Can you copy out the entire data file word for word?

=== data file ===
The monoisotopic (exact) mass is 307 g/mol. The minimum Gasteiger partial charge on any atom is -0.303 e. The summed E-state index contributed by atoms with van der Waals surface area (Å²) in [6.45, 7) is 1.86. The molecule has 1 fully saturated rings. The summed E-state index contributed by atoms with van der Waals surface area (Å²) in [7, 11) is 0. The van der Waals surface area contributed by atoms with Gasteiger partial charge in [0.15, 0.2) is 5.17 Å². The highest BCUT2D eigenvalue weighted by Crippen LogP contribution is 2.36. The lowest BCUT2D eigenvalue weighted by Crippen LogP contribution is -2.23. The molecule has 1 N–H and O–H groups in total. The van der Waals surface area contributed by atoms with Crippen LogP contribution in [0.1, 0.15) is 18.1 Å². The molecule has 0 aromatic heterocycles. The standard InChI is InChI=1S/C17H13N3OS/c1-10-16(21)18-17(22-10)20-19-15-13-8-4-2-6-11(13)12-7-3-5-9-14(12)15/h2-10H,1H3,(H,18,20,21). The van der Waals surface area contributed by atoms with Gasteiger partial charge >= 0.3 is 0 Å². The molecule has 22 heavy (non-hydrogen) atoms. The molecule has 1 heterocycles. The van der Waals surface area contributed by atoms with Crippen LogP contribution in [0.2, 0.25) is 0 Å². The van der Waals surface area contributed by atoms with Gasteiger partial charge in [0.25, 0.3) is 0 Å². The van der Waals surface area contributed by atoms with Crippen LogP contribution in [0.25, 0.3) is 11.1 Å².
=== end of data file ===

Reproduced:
The monoisotopic (exact) mass is 307 g/mol. The minimum Gasteiger partial charge on any atom is -0.303 e. The summed E-state index contributed by atoms with van der Waals surface area (Å²) in [6.45, 7) is 1.86. The molecule has 1 fully saturated rings. The summed E-state index contributed by atoms with van der Waals surface area (Å²) in [7, 11) is 0. The van der Waals surface area contributed by atoms with Gasteiger partial charge in [0.15, 0.2) is 5.17 Å². The highest BCUT2D eigenvalue weighted by Crippen LogP contribution is 2.36. The lowest BCUT2D eigenvalue weighted by Crippen LogP contribution is -2.23. The molecule has 1 N–H and O–H groups in total. The van der Waals surface area contributed by atoms with Crippen LogP contribution in [0.1, 0.15) is 18.1 Å². The molecule has 0 aromatic heterocycles. The standard InChI is InChI=1S/C17H13N3OS/c1-10-16(21)18-17(22-10)20-19-15-13-8-4-2-6-11(13)12-7-3-5-9-14(12)15/h2-10H,1H3,(H,18,20,21). The van der Waals surface area contributed by atoms with Gasteiger partial charge >= 0.3 is 0 Å². The molecule has 22 heavy (non-hydrogen) atoms. The molecule has 1 heterocycles. The van der Waals surface area contributed by atoms with Crippen LogP contribution in [0.2, 0.25) is 0 Å². The van der Waals surface area contributed by atoms with Gasteiger partial charge in [0.25, 0.3) is 0 Å². The van der Waals surface area contributed by atoms with Crippen LogP contribution in [0.25, 0.3) is 11.1 Å².